Asurion’s Experts received more than 18.5 million calls and chats from customers seeking tech help last year. And while the No. 1 question this holiday was a strong “How do I activate my new phone?” Asurion Experts also received many questions ranging from “How do I connect to Wi-Fi?” to “Can I sync my smart speakers to play them in tandem?”

And while the tech industry may have tech challenges of their own, they also get tapped by family and friends for help. Eight out of 10 attendees surveyed said their family and friends rely on them to help set up and troubleshoot their tech. Nearly two-thirds (63%) said they hesitate to gift tech to their loved ones because the recipient won’t know how to use it, and nearly half (46%) gave pause to gifting tech to family and friends because they didn’t want to be the one to help set it up.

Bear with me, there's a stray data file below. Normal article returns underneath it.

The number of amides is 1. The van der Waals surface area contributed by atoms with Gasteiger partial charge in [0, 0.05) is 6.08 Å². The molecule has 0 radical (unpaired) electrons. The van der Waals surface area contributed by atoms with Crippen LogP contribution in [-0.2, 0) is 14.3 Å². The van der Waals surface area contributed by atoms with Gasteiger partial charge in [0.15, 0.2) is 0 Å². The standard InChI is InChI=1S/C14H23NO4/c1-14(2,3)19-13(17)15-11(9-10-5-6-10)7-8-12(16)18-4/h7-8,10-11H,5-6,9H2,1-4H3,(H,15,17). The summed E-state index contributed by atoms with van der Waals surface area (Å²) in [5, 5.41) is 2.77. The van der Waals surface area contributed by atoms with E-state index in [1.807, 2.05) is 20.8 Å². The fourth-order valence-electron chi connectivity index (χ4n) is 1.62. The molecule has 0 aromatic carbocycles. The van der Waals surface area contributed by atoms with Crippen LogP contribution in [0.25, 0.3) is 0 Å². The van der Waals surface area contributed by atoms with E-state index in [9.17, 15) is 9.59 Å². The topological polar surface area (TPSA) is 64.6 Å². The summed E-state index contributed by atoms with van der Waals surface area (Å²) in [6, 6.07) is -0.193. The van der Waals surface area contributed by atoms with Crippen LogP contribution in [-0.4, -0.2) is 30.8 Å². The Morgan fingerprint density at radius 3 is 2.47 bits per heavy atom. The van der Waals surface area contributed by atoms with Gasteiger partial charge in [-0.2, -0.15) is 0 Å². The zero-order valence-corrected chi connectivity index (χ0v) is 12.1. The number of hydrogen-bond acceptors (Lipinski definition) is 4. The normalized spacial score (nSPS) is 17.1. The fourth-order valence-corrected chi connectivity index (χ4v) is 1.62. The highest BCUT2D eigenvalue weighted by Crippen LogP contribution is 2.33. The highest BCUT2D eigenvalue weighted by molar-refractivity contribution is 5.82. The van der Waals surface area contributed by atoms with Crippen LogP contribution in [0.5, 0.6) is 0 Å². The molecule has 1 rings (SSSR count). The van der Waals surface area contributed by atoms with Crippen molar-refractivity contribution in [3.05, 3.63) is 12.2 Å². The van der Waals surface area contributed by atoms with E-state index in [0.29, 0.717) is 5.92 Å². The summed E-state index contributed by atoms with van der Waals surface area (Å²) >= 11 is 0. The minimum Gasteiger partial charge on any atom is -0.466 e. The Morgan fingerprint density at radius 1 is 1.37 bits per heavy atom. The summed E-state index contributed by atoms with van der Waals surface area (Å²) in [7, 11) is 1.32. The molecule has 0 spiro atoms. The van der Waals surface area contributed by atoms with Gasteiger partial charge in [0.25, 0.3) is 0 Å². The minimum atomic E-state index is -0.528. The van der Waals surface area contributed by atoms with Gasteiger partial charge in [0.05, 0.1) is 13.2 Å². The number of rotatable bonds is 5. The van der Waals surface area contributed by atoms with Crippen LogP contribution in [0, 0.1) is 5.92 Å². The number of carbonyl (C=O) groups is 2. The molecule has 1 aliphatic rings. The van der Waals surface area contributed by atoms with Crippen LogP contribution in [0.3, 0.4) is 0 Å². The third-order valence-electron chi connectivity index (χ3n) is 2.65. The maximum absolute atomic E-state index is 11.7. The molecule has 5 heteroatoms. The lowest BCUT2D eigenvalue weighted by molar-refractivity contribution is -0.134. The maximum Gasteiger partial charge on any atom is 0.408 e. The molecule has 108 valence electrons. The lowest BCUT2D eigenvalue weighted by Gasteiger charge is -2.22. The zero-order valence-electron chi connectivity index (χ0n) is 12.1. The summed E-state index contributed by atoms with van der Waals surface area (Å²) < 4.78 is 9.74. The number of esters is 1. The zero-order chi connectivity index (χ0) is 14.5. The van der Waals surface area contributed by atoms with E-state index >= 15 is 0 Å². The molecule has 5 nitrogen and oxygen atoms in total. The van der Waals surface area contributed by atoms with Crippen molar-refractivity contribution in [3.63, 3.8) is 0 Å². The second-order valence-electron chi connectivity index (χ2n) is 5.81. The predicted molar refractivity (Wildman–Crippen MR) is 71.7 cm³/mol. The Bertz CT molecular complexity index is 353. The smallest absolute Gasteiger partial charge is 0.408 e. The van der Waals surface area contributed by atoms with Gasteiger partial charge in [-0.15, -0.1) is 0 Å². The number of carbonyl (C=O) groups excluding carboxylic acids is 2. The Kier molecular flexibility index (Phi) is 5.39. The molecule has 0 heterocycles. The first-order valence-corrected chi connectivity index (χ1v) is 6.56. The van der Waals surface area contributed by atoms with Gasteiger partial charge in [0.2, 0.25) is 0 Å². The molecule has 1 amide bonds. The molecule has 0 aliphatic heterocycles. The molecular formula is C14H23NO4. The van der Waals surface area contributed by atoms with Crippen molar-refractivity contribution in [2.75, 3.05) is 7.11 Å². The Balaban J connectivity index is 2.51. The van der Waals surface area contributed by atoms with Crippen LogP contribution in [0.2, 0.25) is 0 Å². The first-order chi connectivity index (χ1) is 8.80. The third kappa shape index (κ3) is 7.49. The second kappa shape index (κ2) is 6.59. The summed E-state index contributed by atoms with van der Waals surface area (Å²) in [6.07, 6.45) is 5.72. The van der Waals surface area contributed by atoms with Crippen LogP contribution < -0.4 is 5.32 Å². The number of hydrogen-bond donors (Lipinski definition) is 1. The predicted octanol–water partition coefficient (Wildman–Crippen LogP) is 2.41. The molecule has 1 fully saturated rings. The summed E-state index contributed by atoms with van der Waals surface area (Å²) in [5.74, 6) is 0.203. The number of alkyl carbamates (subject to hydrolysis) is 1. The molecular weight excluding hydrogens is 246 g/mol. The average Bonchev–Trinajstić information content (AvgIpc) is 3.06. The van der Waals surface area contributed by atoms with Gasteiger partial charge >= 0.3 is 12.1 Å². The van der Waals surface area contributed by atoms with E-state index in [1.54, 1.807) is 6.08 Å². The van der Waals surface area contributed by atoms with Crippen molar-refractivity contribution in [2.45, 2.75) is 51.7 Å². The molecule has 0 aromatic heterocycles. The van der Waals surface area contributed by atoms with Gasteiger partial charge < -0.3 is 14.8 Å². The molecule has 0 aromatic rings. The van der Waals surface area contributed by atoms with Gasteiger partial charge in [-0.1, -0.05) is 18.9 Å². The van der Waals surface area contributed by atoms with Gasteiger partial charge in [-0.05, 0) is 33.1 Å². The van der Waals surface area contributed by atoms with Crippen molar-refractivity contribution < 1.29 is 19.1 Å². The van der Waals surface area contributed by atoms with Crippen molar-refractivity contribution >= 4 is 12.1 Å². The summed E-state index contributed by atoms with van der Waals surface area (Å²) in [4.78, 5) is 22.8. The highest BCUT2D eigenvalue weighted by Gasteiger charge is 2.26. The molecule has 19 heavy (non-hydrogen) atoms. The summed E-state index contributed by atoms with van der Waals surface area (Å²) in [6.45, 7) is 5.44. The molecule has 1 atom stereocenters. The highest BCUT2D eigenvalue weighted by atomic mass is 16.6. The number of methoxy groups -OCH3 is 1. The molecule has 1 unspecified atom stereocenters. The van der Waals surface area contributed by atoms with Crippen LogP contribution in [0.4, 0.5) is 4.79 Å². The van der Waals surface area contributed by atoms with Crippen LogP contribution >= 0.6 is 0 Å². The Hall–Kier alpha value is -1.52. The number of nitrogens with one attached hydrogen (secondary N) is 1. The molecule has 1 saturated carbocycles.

Asurion CES Tech Poll

Consumer Tech Devices That Stress CES Attendees Out the Most

1. Mesh Routers and Wi-Fi Networks (33%)
2. Phones (26%)
3. Smart Home Security Systems (23%)
4. Smart Home Assistants/Hubs (20%)
5. Bluetooth Printers (19%)
6. Smart Home Automation (19%)
7. Laptops/Tablets (18%)
8. Smart TVs (17%)
9. Smart Appliances (14%)
10. Home Energy, Lighting and Switches (13%)

Tech Activities That Stress Out CES Attendees the Most

1. Troubleshooting Tech That Worked Perfectly Yesterday (39%)
2. Security (27%)
3. Setting up a Device (27%)
4. Privacy (23%)
5. Helping Others With Their Tech (20%)
6. Managing or Connecting Multiple Devices (19%)
7. Wi-Fi Connectivity (19%)
8. Paying for Personal Data Storage (18%)
9. Learning a New Operating System (17%)
10. Choosing Which Brand To Purchase (17%)

To learn more about where you can get tech support and protection, visit